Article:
Coinciding with concert performances in Konzerthaus Freiburg, cpo's recording transfers the immediacy and preparedness of the live performances into the clean acoustics of studio sessions. Though cpo's engineering is typically admirable, the fine playing of the Philharmonisches Orchester Freiburg is placed in a sonic space that sometimes sounds disappointingly one-dimensional, and both the choral voices and the higher-voiced principals lack richness and presence. The intermittent shallowness of the recorded sound does not diminish the excellent musical performance, however. Conducted with unflagging attention to detail by Fabrice Bollon, the performance benefits enormously from the conductor's intuitive pinpointing of the dramatic crux of each scene. The surprisingly wide range of colors in Cilèa's orchestrations is exploited in pursuit of dramatic intensity, and Maestro Bollon draws from the orchestra aptly Italianate sounds and phrasing that complements the vocal lines. The adults and children of the Opernchor and Kinderchor of Theater Freiburg and Camerata Vocale Freiburg sing with firm intonation and mostly acceptable diction. The singing of the children's chorus is charming at the start of Act Three, though it sounds as though Bach Cantatas or the music of Humperdinck's Kuchenkinder would be more familiar territory than Cilèa's raucous Farandole. The clarity of the part singing by both adult and juvenile choristers is enjoyable, though; and often missing from the performances of Italian choruses. For the reinstatement of Federico's aria in Act Three, Mario Guido Scappucci was engaged to orchestrate the music from Cilèa's recovered manuscript and to provide recitatives to place the aria in its proper context in Federico's duet with Vivetta, 'Non lo negar, non sei felice.' The skill with which Mr. Scappucci completed his task is revealed by the symbiosis with which his music conjoins with Cilèa's.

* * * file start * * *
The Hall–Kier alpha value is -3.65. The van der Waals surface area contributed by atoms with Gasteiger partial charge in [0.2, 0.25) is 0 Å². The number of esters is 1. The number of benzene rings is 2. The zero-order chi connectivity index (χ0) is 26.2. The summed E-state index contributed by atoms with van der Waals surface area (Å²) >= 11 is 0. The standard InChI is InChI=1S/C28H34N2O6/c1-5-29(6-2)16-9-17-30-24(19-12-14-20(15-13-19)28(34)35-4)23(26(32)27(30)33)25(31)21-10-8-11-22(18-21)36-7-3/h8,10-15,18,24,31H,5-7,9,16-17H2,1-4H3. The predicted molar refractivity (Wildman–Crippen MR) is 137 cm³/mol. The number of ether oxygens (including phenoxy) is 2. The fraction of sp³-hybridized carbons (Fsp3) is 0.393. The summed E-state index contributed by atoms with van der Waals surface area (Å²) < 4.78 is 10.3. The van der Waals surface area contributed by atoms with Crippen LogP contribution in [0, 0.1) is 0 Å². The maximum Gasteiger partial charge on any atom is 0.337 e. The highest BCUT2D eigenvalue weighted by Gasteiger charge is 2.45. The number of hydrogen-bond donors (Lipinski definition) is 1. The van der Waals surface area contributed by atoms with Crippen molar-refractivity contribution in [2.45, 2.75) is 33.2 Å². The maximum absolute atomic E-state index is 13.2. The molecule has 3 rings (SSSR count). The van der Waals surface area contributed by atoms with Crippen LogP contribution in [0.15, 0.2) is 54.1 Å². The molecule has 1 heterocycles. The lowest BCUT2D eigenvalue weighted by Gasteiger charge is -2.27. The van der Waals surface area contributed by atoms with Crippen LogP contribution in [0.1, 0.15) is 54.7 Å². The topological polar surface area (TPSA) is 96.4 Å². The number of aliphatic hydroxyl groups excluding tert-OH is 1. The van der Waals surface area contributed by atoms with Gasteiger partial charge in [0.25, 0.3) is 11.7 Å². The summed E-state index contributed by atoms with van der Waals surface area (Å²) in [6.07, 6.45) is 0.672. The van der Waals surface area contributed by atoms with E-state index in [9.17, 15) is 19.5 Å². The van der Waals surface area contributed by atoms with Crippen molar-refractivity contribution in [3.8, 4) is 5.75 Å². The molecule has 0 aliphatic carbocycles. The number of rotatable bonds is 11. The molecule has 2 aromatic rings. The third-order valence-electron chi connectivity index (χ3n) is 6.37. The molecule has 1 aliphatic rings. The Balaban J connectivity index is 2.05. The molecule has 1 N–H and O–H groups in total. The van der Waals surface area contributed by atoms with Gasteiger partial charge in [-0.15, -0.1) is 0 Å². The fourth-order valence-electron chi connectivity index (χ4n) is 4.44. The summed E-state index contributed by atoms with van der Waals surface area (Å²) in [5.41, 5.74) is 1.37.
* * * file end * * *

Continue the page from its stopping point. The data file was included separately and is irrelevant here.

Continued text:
No member of the cast disappoints, and the consistency of singing among secondary rôles provides considerable pleasure. Mexican baritone Juan Orozco is a solid, aptly menacing Metifio, sounding quite content to take by force what he cannot win by allure. His performance in Act One is forceful, and there is something vaguely indecent in his singing of 'Mi diè gli ardenti baci' ('She has given me ardent kisses'). In Act Three, when Metifio resolves to abduct the girl from Arles, Mr. Orozco's voice brims with grim determination and defiance. South Korean bass Jin Seok Lee has more voice than Federico's uncle Marco needs, but it is a joy to hear the small part sung so capably.